How the maiden flight of ISRO’s SSLV went awry


  • The first developmental flight of the SSLVD1/EOS2 mission failed to place the payload (satellites) in their required orbits, and the satellites, as they were already detached from the launch vehicle, were lost.
  • The Small Satellite Launch Vehicle (SSLV) D1/EOS2 mission was carrying two satellites — the Earth Observation Satellite 2 (EOS2) and AzadiSAT. The mission aimed to place the EOS2 in a circular Low Earth Orbit at a height of about 350 km above the Equator and inclined at an angle of 37 degrees.

Purpose of the SSLV D1/ EOS 2 mission:

  • The EOS 2 which was designed and developed by ISRO, offered advanced optical remote sensing operations.
  • It would have operated in the infrared region and could have served many purposes, from imaging for climate studies to simply keeping an eye on Earth.
  • AzadiSAT, on the other hand, was a collective of 75 tiny payloads weighing around 50 grams each, which were integrated by students.
  • It carried tiny experiments which would have measured the ionising radiation in its orbit and also a transponder which worked in the ham radio frequency to enable amateur operators to access it.

Stages of the event:

  • The SSLV was composed of three stages powered by solid fuels and these three performed their function as planned.
  • However, when it came to the stage when the satellites had to be set in orbit, there was a glitch which resulted in the satellites being lost forever. Due to a malfunctioning of a sensor, the satellites were put in an elliptical orbit, rather than a circular orbit.

Difference between circular and elliptical orbits:

  • Mostly objects such as satellites and spacecrafts are put in elliptical orbits only temporarily. They are then either pushed up to circular orbits at a greater height or the acceleration is increased until the trajectory changes from an ellipse to a hyperbola and the spacecraft escapes the gravity of the Earth in order to move further into space — for example, to the Moon or Mars or further away.
  • Satellites that orbit the Earth are mostly placed in circular orbits. One reason is that if the satellite is used for imaging the Earth, it is easier if it has a fixed distance from the Earth. If the distance keeps changing as in an elliptical orbit, keeping the cameras focussed can become complicated.

Launch vehicles:

  • Launch vehicles are rockets that take and put payloads (eg, satellites) in the intended place or orbit in space.
  • The 2 main types of launch vehicles of ISRO- PSLV (Polar Satellite Launch Vehicle) and GSLV (Geosynchronous Satellite Launch Vehicle) – can carry huge loads but GSLV is more powerful than PSLV.


It is a third-generation launch vehicle. It is termed as the ‘Workhorse of ISRO‘.

There is a total of 4 stages in this launch vehicle:

1. First Stage – PSLV uses the S139 solid rocket motor that is augmented by 6 solid strap-on boosters.

2. Second Stage – PSLV uses an Earth storable liquid rocket engine for its second stage, known as the Vikas engine, developed by Liquid Propulsion Systems Centre.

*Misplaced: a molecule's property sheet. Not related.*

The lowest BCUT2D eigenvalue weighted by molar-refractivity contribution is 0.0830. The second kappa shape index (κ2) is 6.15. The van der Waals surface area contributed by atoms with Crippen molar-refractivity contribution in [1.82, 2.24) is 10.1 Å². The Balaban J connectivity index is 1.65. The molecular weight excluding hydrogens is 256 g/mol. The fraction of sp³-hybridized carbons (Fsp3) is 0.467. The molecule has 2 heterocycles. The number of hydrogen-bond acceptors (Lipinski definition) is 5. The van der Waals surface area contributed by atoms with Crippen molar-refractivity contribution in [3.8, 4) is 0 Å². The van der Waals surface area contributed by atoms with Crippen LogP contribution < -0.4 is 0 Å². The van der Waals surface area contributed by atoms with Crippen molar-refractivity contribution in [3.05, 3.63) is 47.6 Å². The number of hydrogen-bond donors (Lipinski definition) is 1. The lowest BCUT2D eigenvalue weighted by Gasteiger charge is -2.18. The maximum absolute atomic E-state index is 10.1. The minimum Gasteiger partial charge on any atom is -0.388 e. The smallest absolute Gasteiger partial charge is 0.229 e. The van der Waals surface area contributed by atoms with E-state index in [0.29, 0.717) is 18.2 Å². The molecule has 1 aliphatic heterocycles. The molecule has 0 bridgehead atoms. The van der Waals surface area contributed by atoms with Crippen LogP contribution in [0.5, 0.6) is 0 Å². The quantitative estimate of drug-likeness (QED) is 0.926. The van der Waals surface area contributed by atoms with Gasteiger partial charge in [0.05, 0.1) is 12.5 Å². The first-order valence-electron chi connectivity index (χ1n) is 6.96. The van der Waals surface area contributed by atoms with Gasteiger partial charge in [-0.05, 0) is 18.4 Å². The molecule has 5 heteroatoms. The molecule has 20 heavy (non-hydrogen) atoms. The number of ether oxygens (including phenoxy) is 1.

3. Third Stage – It is a solid rocket motor that provides the upper stages high thrust after the atmospheric phase of the launch.

4. Fourth Stage – The uppermost stage of PSLV comprising two Earth storable liquid engines.

Payload capacity:

1. 1750 kg to sun-synchronous polar orbits (SSPO) (Altitude – 600 Kms).

2. 1425 kg to Geosynchronous and Geostationary Orbits (GTO).

PSLV has launched Indian Remote Sensing (IRS) Satellites, among others.


The largest launch vehicle developed by India. It is a fourth-generation launch vehicle.

It has three stages:

1. First stage – The 138-tonne solid rocket motor is augmented by 4 liquid strap-ons.

2. Second stage – One Vikas engine is used in the second stage of GSLV.

3. Third Stage – Developed under the Cryogenic Upper Stage Project (CUSP), the CE-7.5 is India’s first cryogenic engine, developed by the Liquid Propulsion Systems Centre.

It also has four liquid-engine strap-ons.

Payload capacity:

1. 2500 kgs INSAT class of communication satellites to GTO

2. 5000 kgs heavy satellites to multiple smaller satellites in LEO.

About Small Satellite Launch Vehicle (SSLV):

  • Recently ISRO is using (SSLV) to launch smaller payloads, by making it more efficient than PSLV. Now, those payloads with masses up to 500 kilograms can be sent up using the SSLV instead.
  • The SSLV has been promoted as the next workhorse rocket of ISRO after the PSLV.
  • Measuring just 2 metres in diameter and with a height of 35 m, it is indeed smaller than the PSLV which has been used to place satellites of a wide range of masses.

Advantages of SSLV:

  • The SSLV can easily carry small to medium loads from 10 kg to 500 kg. It is also less expensive.
  • The three stages being powered by solid fuel is another advantage. Solid fuel is easier to handle, whereas handling the liquid propellants used in the PSLV and GSLV is more complex.
  •  SSLV has the flexibility to launch multiple satellites, and satellites can be launched on demand — as the rocket requires minimal launch infrastructure. All these features make it very attractive for commercial earth observation and communication.

Conclusion :

One failure should not be used to evaluate the future use of SSLV which is likely to remain a workhorse of ISRO. On the other hand, ISRO also needs to look at alternatives, especially reusable rockets.


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